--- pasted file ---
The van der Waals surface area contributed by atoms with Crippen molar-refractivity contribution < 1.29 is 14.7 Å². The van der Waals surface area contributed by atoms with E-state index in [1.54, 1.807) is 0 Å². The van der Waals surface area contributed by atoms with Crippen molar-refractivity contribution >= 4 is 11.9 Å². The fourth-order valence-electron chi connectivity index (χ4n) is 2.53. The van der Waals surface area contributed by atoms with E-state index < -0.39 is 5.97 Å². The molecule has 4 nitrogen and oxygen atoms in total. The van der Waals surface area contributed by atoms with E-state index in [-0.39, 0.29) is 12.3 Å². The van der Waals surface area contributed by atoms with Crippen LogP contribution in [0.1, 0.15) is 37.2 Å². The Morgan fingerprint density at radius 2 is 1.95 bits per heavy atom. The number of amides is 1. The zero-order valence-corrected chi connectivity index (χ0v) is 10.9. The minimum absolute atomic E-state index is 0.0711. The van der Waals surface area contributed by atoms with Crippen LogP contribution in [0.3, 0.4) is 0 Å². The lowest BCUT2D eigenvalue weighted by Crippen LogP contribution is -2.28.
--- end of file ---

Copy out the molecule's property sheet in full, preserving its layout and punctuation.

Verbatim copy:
The van der Waals surface area contributed by atoms with Crippen molar-refractivity contribution < 1.29 is 14.7 Å². The van der Waals surface area contributed by atoms with E-state index in [1.54, 1.807) is 0 Å². The van der Waals surface area contributed by atoms with Crippen molar-refractivity contribution >= 4 is 11.9 Å². The fourth-order valence-electron chi connectivity index (χ4n) is 2.53. The van der Waals surface area contributed by atoms with E-state index < -0.39 is 5.97 Å². The molecule has 4 nitrogen and oxygen atoms in total. The van der Waals surface area contributed by atoms with E-state index in [-0.39, 0.29) is 12.3 Å². The van der Waals surface area contributed by atoms with Crippen LogP contribution in [0.1, 0.15) is 37.2 Å². The Morgan fingerprint density at radius 2 is 1.95 bits per heavy atom. The number of amides is 1. The zero-order valence-corrected chi connectivity index (χ0v) is 10.9. The minimum absolute atomic E-state index is 0.0711. The van der Waals surface area contributed by atoms with Crippen LogP contribution in [0.3, 0.4) is 0 Å². The lowest BCUT2D eigenvalue weighted by Crippen LogP contribution is -2.28.